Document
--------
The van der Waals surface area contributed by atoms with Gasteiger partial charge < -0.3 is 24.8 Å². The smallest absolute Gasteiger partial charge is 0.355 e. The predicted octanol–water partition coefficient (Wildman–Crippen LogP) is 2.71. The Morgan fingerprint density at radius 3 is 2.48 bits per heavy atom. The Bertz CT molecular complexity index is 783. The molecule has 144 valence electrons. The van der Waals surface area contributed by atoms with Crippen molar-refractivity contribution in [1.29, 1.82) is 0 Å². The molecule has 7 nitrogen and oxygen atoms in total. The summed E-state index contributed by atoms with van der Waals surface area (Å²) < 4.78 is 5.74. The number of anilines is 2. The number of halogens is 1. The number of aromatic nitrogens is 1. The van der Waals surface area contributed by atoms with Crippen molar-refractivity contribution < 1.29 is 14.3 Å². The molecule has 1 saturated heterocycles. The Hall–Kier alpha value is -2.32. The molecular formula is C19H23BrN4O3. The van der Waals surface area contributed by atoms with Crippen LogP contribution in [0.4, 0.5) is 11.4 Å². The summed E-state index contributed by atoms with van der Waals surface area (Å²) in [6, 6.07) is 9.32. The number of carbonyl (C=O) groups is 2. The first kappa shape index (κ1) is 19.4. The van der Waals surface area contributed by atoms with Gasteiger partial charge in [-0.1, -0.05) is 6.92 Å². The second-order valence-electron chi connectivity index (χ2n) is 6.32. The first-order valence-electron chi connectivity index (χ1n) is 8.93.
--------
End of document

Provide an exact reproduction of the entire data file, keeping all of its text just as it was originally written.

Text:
The van der Waals surface area contributed by atoms with Gasteiger partial charge < -0.3 is 24.8 Å². The smallest absolute Gasteiger partial charge is 0.355 e. The predicted octanol–water partition coefficient (Wildman–Crippen LogP) is 2.71. The Morgan fingerprint density at radius 3 is 2.48 bits per heavy atom. The Bertz CT molecular complexity index is 783. The molecule has 144 valence electrons. The van der Waals surface area contributed by atoms with Crippen molar-refractivity contribution in [1.29, 1.82) is 0 Å². The molecule has 7 nitrogen and oxygen atoms in total. The summed E-state index contributed by atoms with van der Waals surface area (Å²) < 4.78 is 5.74. The number of anilines is 2. The number of halogens is 1. The number of aromatic nitrogens is 1. The van der Waals surface area contributed by atoms with Crippen molar-refractivity contribution < 1.29 is 14.3 Å². The molecule has 1 saturated heterocycles. The Hall–Kier alpha value is -2.32. The molecular formula is C19H23BrN4O3. The van der Waals surface area contributed by atoms with Crippen LogP contribution in [0.4, 0.5) is 11.4 Å². The summed E-state index contributed by atoms with van der Waals surface area (Å²) in [6, 6.07) is 9.32. The number of carbonyl (C=O) groups is 2. The first kappa shape index (κ1) is 19.4. The van der Waals surface area contributed by atoms with Gasteiger partial charge in [-0.1, -0.05) is 6.92 Å². The second-order valence-electron chi connectivity index (χ2n) is 6.32. The first-order valence-electron chi connectivity index (χ1n) is 8.93.